Fake Elvis’s rose-colored shades are straight out of an old Starsky & Hutch episode. Behind him, a faded tapestry emblazoned with the real Elvis flaps in the breeze, while the King’s “Welcome to My World,” released in 1977 just months before his death, crackles through cranked boom box speakers. Soon Fake Elvis leans into a stance, then pumps his arms furiously to simulate a drum fill.
I couldn’t have predicted my trip to Saint Lucia would lead me to Laborie, a fishing village on the Caribbean island’s southern coast that’s off nearly every visitor’s radar. Or to Fake Elvis. But it wasn’t pure accident, either.
I’m a big proponent of having a quest when I travel, even if it’s random, which is why I’ve come to Saint Lucia with a clarinet named “Jeff.” My goal isn’t to learn scales—though that’d be nice—but rather to see what a hunt to find a music tutor on the island reveals about everyday life here.
Hundreds of thousands of tourists come to Saint Lucia each year to get their fill of beaches, sun, and rum. Most arrive on cruise ships, then check in to luxury resorts like Ladera, with its open-air rooms overlooking private plunge pools. I don’t think it’s a stretch to say the lion’s share of visitors leave without learning much about the island nation, which gained sovereignty from the United Kingdom in 1979.
I begin my search for a clarinet lesson in Saint Lucia’s capital, Castries. When I arrive with “Jeff” at the city’s central market, I draw attention, and quickly. A man with long dreadlocks pushing a cart of bananas stops me—not to make a sale, but to ask if he can try out my instrument. Thelma, a one-handed vendor with a sing-songy voice requests a tune. And three guys in soft caps selling lottery tickets have another idea.
“You need to go to the police.”
On a side street a few blocks away I hear big band instruments blasting from a concrete complex that’s home to the Saint Lucia police department. I follow the sound up some back stairs and find a group of cops weaving through a waltz.
“We do some traffic duties occasionally,” Gregory Piper—who’s been with the band since 1969—tells me during a break. “But most of the time it’s just music.”
Turns out police bands are a common phenomenon in the Caribbean. Saint Lucia’s has been around since 1947, performing in parades and staging concerts after particularly rough storms to help “mend the broken hearts of the people.”
I manage to convince clarinetist John Louis, who’s played the instrument for 26 years, to give me an impromptu lesson. He’s impressed that I bought a clarinet—even a blue plastic number with gold-tone keys—along on my trip. “That you went out and bought one on your own tells me you have a real desire to learn,” he says. “That’s what we need.”
John pulls me aside and teaches me how to wax the cork, assemble the various parts, use the thumb rest, adjust the reed. By the end of our time together, I’m even able to pull off a few notes.
After my lesson, I cab across town to the hillside Saint Lucia School of Music. I discovered its existence ahead of my trip and have pre-arranged a drop by. A group of kids aged 10 to 16 are rehearsing a James Brown song for their next gig: opening for reggae star Jimmy Cliff at the Saint Lucia Jazz Festival.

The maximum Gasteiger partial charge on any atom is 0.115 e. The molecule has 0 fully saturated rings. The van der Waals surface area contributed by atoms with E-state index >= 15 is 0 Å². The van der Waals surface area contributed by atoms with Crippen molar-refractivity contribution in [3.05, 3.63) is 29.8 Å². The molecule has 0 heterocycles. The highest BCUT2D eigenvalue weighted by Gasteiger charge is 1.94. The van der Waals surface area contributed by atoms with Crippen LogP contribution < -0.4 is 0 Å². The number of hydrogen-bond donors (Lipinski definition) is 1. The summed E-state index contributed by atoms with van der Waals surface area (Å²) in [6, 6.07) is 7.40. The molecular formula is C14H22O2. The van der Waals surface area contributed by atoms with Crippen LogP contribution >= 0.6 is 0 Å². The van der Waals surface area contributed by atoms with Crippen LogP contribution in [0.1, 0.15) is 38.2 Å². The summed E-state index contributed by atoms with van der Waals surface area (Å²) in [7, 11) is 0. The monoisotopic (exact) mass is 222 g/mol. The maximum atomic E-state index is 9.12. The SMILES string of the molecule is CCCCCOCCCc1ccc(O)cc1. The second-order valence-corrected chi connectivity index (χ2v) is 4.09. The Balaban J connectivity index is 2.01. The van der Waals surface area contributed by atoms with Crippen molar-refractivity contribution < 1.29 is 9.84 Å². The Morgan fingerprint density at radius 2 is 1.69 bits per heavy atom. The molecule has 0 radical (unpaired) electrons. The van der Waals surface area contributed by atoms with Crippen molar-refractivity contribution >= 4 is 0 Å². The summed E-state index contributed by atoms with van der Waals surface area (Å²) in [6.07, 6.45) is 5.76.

I am introduced to 11-year-old Jelani, who is something of a clarinet protégé. We sit in a practice room that has old drums and brass instruments piled in the corners. Upstairs someone’s playing a Scott Joplin tune. Jelani, who has embarked on Saint Lucia’s national anthem, eyes my blue clarinet. Later, I offer him a chance to take “Jeff” for a spin. When he blows a bit of air into it, a grim shriek of a note comes out. “Not a good clarinet,” he says, shaking his head.
Though Saint Lucia has produced many notable personalities, the island’s biggest celebrity is poet Derek Walcott, winner of the 1992 Noble Prize in Literature. In his epic poem, Omeros, based loosely on Homer’s Iliad, Walcott describes the footsteps of local women carrying coal—“every load for one copper penny”—and his life’s work as giving “those feet a voice.”
In Castries, I make a point to visit Derek Walcott Square, but am more drawn to a fishing community several miles north of town. Gros Islet forms the heart of Omeros and is Walcott’s present-day home. It’s a Friday night and I’m pulled, spellbound, into the center of a “jump-up” street party. Music pounds from distorted PA speakers. It’s nearly all locals here who stand shoulder to shoulder drinking rum, cooking up barbecue on open-air grills, and dancing—quite explicitly at times.
It’s great fun, but Gros Islet isn’t exactly the quiet scene depicted in Walcott’s poem, so I drive the length of the island south to Laborie. For the next few days, I wander the streets with my clarinet, practice on the pier, chat with a guy in a Washington Redskins jersey while he chops the heads off fresh-caught fish with a cleaver, eat chicken from a shack while watching a beach soccer game, and buy a hot loaf of sweet bread from a bakery’s back window. Finally, I follow my ears to an elementary school in the midst of a raucous steel-drum session.
Laborie is far removed from Saint Lucia’s tony resorts and immaculate white-sand beaches, but it is the highlight of my visit.
And it’s here, on my last morning on the island, that I meet Fake Elvis, who builds concrete pillars for local homes in his yard and has been hooked on the King for decades. He asks about my clarinet, then volunteers a few Vegas-era Elvis moves. I return the favor by playing an impromptu song on the clarinet. The melody’s sparse, the notes fraying a bit as I wind my way around the few notes I now know.
But the song itself is hardly the point. It’s enough that Fake Elvis is encouragingly nodding along.